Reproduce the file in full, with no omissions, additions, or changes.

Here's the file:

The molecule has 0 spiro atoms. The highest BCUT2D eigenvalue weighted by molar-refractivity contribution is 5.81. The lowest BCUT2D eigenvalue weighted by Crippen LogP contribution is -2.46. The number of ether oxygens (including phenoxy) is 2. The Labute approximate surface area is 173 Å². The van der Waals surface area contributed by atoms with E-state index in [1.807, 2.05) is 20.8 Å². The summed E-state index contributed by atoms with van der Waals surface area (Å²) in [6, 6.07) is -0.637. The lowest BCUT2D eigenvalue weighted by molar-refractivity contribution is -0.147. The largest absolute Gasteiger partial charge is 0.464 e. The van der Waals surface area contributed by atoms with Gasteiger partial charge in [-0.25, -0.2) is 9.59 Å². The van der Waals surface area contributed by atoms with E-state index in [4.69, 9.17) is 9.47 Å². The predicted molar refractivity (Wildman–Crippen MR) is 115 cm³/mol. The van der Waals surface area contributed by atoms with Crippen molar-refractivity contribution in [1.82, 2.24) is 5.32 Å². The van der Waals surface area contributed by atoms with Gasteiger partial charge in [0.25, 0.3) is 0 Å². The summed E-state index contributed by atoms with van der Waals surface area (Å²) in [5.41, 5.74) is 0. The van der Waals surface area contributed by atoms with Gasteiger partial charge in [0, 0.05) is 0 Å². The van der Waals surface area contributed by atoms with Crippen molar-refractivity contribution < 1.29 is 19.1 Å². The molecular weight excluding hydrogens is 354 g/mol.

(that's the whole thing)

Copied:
The molecule has 0 spiro atoms. The highest BCUT2D eigenvalue weighted by molar-refractivity contribution is 5.81. The lowest BCUT2D eigenvalue weighted by Crippen LogP contribution is -2.46. The number of ether oxygens (including phenoxy) is 2. The Labute approximate surface area is 173 Å². The van der Waals surface area contributed by atoms with E-state index in [1.807, 2.05) is 20.8 Å². The summed E-state index contributed by atoms with van der Waals surface area (Å²) in [6, 6.07) is -0.637. The lowest BCUT2D eigenvalue weighted by molar-refractivity contribution is -0.147. The largest absolute Gasteiger partial charge is 0.464 e. The van der Waals surface area contributed by atoms with Gasteiger partial charge in [-0.25, -0.2) is 9.59 Å². The van der Waals surface area contributed by atoms with E-state index in [4.69, 9.17) is 9.47 Å². The predicted molar refractivity (Wildman–Crippen MR) is 115 cm³/mol. The van der Waals surface area contributed by atoms with Crippen molar-refractivity contribution in [1.82, 2.24) is 5.32 Å². The van der Waals surface area contributed by atoms with Gasteiger partial charge in [0.25, 0.3) is 0 Å². The summed E-state index contributed by atoms with van der Waals surface area (Å²) in [5.41, 5.74) is 0. The van der Waals surface area contributed by atoms with Gasteiger partial charge in [0, 0.05) is 0 Å². The van der Waals surface area contributed by atoms with Crippen molar-refractivity contribution < 1.29 is 19.1 Å². The molecular weight excluding hydrogens is 354 g/mol.